120123_BHCPH 2024 Advocacy Priorities


Black Hawk County Public Health (BHCPH) joins with others in the community to build a strong foundation for healthy people and healthy communities. The Board of Health priorities are driven by our vision and mission as well as the community health improvement priorities of mental health & trauma and food insecurity.

Strengthen the Public Health Workforce through Sustainable Flexible Funding

Top photo: BHPCH staff
Left: I-Smile oral health screening.
Right: BHCPH employee takes a BP reading in the clinic setting.

Our duty in public health is to keep all Black Hawk County (BHC) community members healthy and thriving. This means we protect people from health hazards, promote healthy behaviors, and prevent disease. We can’t do this without a diverse highly qualified workforce trained to carry out the foundational capabilities of public health who are supported by modernized data systems.

In 2022, the Iowa Department of Health & Human Services received $33,000,000 to advance Iowa’s public health infrastructure. Local public health should have a seat at the table in discussions about how to ensure sustainable flexible funding for what matters most: the well-being of Iowans who live in our 99 counties.

Tooth Decay Impacts Learning

Square graphic with top navy banner. Text in banner: Children in BHC with Medicaid but did not receive oral or dental healthcare services in FY 23. Two circle graphs. 1st graph: 82% of children age 0-2. 2nd graphic: 50% of children aged 3-5.

33% of children screened by BHCPH had tooth decay in FY23. Left untreated, the pain and infection this causes can lead to problems in eating, speaking, and learning. When treated, learning and school attendance records improve.

Preventive services are covered for most kids through the I-Smile program. However, many children are not receiving needed treatment partially due to the limited number of dental providers who accept Medicaid.

Healthy People & Healthy Communities Require Investments in Mental Health

A box with three images with text. Image one: tents- text: 21% of people experiencing homessness in the U.s. have a serious mental health condition compared to 5.5% of all adults. Image 2 stock photo of gavel, balance of justice and a wood figure of parent and child. Text: 70% of youth in juvenile justice system have a diagnosabile mental health condition. Image 3: hands holding graphic of a head with a heart of puzzle pieces in the brain area. Text: In 2020, BHC adults reported that their mental health was "not good" 4.5 out of 30 days. 1/5 or about 20k live with a mental illness.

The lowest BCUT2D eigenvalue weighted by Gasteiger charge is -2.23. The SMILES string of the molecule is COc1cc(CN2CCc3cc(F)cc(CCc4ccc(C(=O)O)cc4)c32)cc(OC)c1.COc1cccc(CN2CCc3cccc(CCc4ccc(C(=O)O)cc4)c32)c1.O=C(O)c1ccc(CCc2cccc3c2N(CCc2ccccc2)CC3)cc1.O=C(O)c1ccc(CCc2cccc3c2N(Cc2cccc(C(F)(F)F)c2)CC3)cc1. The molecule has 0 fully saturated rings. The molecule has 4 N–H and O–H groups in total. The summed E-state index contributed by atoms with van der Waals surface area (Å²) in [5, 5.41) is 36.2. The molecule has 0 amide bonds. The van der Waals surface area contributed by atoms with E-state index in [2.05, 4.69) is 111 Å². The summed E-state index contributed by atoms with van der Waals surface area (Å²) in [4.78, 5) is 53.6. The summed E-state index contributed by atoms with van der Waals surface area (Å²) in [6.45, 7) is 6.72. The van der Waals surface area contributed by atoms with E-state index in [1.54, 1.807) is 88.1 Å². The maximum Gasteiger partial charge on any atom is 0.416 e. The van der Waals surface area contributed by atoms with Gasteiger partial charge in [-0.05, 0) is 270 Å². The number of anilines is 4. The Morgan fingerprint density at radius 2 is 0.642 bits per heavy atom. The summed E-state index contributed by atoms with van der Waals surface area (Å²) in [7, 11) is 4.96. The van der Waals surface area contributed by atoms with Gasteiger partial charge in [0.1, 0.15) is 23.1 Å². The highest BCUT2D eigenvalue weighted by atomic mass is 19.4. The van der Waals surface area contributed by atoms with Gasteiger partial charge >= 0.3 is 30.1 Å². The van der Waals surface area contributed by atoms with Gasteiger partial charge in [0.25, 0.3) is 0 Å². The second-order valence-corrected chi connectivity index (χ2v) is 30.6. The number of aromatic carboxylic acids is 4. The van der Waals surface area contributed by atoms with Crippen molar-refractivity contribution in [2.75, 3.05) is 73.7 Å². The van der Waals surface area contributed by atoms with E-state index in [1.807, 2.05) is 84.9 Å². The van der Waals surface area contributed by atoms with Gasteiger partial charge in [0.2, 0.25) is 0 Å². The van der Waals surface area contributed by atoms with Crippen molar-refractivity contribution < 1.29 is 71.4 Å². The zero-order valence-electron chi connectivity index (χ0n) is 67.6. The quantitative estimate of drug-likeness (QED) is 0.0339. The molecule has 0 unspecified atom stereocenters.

Good health is much more than just the absence of illness; it’s the overall state of well-being. This requires strengthening the foundational supports of our communities that lead to reduced crime as well as food, economic, and housing stability.

It is important to support the health of our community through continued improvements in the funding of mental health systems.

Housing Instability Impacts Well-Being

Graphic with two images related to housing. First Image is a red For Rent sign. 2nd image is a white house with red trim in a yard with fall leaves. Text: 58% of households in the 50703 Zip code pay more than 30% of their income for rent & have the lowest median income. (2015-2019). 35% of BHC housing units were not occupied by the owner of the property. (2017-2021). 13% of households in BHC spent 50 of more of their income on housing. (2017-2021).

Stable and affordable housing is an evidence-based way to support an individual’s well-being. Lack of stable housing worsens self-reported mental health for renters and homeowners and could result in unsafe housing conditions, trauma, eviction, and hoarding.

Funding programs that improve our lived environments will help address the root causes of poor mental health.

Follow this link to watch videos that illustrate our Vision & Mission.
Download the BHCPH 2024 Advocacy Priorities by following this link.